Rebecca Reid’s debut novel, Perfect Liars, is published by Transworld in ebook on 1 September 2018 and in paperback on 21 February 2019.
Rebecca kindly answered a few of my questions.
1. Tell us a little about Perfect Liars.
Perfect Liars is the story of three women who’ve been friends since childhood (even though they probably should have stopped being friends a long time ago) who are bound by a dark secret. It’s a bit like an adult British Mean Girls with murder.
2. What inspired the book?
I read Lord of the Flies at school (who didn’t?!) and my English teacher asked us if we thought it would be different with girls. All my friends said it would be more peaceful, but I was sure it would be a lot worse – just sneakier. So I decided to write a female take on Lord of the Flies, which eventually turned into Perfect Liars.
Around the time that I was writing it there was a lot of talk about male privilege, and I started wondering about the women behind male privilege, the sisters and wives of the men who run the world. And that’s who this book is about.
3. Are you a plan, plan, plan writer or do you sit down and see where the words take you?
A bit of both, I think. I knew what the girls had done, and I knew that they’d do anything to protect their secret. But other twists and turns come naturally as I wrote, and occasionally a character would do something which surprised me. I always thought it was incredibly pretentious when I heard other writers say that, but it really does happen. Generally speaking I start writing at the beginning and write through, whereas lots of writers I know start in the middle, or even with the end.
4. Having been through the publishing process is there anything about the process of creating a novel that surprised you?
So much of it was a surprise. I think the biggest one is how long it takes to go from a book being acquired by a publisher and being on the shelves. On TV it always seems to be a matter of weeks, but it’ll 11 months from acquisition to the publication of the eBook, and nearly 18 until the paperback is on shelves, and that’s fast! Lots of people have a 2 or three year wait.
I was also shocked at how much working with an editor made the process easier. I had worried it would feel odd to let someone inside my work and have to take their advice on it, but my editor is an angel and really does know best. Pretty much everything I’ve ever tried at her suggestion has been the right call. As a journalist I’m a nightmare to edit, always assuming I know best. But as a novelist I’m much more flexible.
5. What do you do when you aren’t writing? What do you do to relax and get away from it all?
I love to cook, so when my husband gets home we’ll have a glass of wine and I’ll talk to him about how the writing process is going while I make us something to eat, which is a really lovely nightly ritual. Otherwise, I spend a lot of my time telling myself I’ll go to yoga and meeting my friends at the pub instead.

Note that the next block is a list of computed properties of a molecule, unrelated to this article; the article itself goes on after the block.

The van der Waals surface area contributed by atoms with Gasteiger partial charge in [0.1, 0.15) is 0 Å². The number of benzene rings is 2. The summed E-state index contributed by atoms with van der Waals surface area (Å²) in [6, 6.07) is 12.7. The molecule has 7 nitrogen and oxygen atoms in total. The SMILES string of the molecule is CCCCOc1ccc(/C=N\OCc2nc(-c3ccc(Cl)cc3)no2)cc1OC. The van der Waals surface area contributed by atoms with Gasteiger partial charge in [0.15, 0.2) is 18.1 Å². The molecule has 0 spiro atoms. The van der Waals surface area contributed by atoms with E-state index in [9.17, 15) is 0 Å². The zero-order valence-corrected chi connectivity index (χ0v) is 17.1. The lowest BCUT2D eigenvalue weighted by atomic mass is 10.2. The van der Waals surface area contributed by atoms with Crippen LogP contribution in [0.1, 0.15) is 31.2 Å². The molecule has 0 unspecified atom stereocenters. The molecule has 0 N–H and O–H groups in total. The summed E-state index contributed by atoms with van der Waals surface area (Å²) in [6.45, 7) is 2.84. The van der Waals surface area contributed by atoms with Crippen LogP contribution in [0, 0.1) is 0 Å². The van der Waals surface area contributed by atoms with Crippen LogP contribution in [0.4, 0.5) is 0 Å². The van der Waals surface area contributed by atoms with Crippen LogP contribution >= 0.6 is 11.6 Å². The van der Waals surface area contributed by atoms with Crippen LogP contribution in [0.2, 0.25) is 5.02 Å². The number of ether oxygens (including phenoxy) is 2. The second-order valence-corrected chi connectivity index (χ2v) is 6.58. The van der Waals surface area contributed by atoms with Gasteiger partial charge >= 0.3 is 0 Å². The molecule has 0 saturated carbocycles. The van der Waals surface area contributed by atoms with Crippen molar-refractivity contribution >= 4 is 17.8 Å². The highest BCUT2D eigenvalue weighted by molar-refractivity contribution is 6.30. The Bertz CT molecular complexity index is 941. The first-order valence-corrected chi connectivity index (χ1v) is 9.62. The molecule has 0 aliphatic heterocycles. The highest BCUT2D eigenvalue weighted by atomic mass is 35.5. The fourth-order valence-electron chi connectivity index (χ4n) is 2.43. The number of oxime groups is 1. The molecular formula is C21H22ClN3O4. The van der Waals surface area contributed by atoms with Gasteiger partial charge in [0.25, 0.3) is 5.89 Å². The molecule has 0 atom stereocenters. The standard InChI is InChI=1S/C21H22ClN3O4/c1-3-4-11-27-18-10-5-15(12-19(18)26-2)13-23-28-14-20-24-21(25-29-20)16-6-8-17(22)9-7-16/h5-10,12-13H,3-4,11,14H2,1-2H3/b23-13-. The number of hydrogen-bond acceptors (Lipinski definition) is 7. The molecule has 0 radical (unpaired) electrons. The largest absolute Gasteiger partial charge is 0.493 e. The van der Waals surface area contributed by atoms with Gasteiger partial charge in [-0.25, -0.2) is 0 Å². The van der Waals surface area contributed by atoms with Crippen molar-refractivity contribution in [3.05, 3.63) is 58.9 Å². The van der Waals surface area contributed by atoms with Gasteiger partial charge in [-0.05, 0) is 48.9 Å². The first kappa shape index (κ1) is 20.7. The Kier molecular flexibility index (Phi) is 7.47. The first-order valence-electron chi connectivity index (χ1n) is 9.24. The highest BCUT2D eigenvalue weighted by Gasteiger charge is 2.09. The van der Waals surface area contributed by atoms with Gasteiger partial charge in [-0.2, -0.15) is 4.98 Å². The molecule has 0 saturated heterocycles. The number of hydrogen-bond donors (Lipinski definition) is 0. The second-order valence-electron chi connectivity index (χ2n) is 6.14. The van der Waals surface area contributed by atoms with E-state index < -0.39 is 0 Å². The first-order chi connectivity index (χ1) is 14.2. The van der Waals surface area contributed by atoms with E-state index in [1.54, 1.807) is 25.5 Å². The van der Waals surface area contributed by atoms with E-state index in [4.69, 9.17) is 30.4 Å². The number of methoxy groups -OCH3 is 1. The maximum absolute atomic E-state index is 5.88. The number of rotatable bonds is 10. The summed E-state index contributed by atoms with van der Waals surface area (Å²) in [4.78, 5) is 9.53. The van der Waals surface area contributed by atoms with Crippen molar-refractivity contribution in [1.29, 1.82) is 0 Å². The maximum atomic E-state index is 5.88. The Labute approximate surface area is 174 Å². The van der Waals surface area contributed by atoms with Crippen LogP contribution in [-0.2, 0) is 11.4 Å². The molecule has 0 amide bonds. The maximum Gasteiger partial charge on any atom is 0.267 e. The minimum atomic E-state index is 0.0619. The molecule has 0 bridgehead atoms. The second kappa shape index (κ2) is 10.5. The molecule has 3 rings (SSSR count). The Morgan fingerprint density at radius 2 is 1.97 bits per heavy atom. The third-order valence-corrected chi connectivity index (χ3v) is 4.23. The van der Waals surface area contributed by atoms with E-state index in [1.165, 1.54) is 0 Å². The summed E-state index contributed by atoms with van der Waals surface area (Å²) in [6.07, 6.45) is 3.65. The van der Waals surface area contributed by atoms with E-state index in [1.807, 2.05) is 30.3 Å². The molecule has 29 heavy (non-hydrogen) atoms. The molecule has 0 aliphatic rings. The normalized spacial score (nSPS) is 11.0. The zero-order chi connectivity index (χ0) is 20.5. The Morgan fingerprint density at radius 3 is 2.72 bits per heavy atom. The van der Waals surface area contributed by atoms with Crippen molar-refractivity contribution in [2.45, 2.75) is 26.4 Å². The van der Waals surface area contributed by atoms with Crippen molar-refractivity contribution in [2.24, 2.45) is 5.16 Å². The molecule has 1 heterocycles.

6. If you could only read one book for the rest of your life which book would it be?
Such a hard question! I think it’s a two way tie between Unsticky by Sarra Manning, which is honestly one of the best books ever written, or Rebecca by Daphne du Maurier which I have re-read once a year since I was 11 (and who I am named after!)
7. I like to end my Q&As with the same question so here we go. During all the Q&As and interviews you’ve done what question have you not been asked that you wish had been asked – and what’s the answer?
I was hoping someone would ask about how I get my hair so shiny but no-one has… Real blow to my ego that. On the writing front, I love reading about how writers write, so I can’t wait to talk more about that. For me, the trains are the best places in the world to work. I wrote most of Perfect Liars on various different trains, and now if I’m struggling to concentrate I’ll invent a reason to get on a long-ish train journey (two and a half hours is perfect) at a quiet time of day, and I know that will sort me out.
About the book
They have it all. And they’ll do anything to keep it that way.
For fans of The Girlfriend and Liane Moriarty as well as TV hits Doctor Foster and The Replacement.
Sixteen years ago, at an elite boarding school secluded in the English countryside, best friends Nancy, Georgia and Lila did something unspeakable.
Their secret forged an unbreakable bond between them, a bond of silence. But now, in their thirties, one of them wants to talk.
One word and everything could be ruined: their lives, their careers, their relationships. It’s up to Georgia to call a crisis dinner. – she knows there’s nothing that can’t be resolved by three courses in her immaculate kitchen.
But the evening does not go as planned.
Three women walk in to the dinner, but only two will leave.
Murder isn’t so difficult the second time around…
Gripping and unputdownable, Perfect Liars tells the story of a group of friends bound by their dark pasts and their desperate need to keep their secrets hidden from the world around them. How far would you go to protect the life you’ve built?
Read more on the Penguin website.
About the author
Rebecca is a freelance journalist. She is a columnist for the Telegraph Women’s section, works for Metro Online and has written for Marie Claire, the Guardian, the Saturday Telegraph, the Independent, Stylist, Glamour, the iPaper, the Guardian, Indy100, LOOK and the New Statesmen amongst others.
Rebecca is a regular contributor to Sky News and ITV’s This Morning as well as appearing on Radio 4’s Woman’s Hour, LBC, BBC News 24 and the BBC World Service to discuss her work.
She graduated from Royal Holloway’s Creative Writing MA in 2015 and Perfect Liars is her debut novel.
Rebecca lives in North London with her husband.
(From the Penguin website)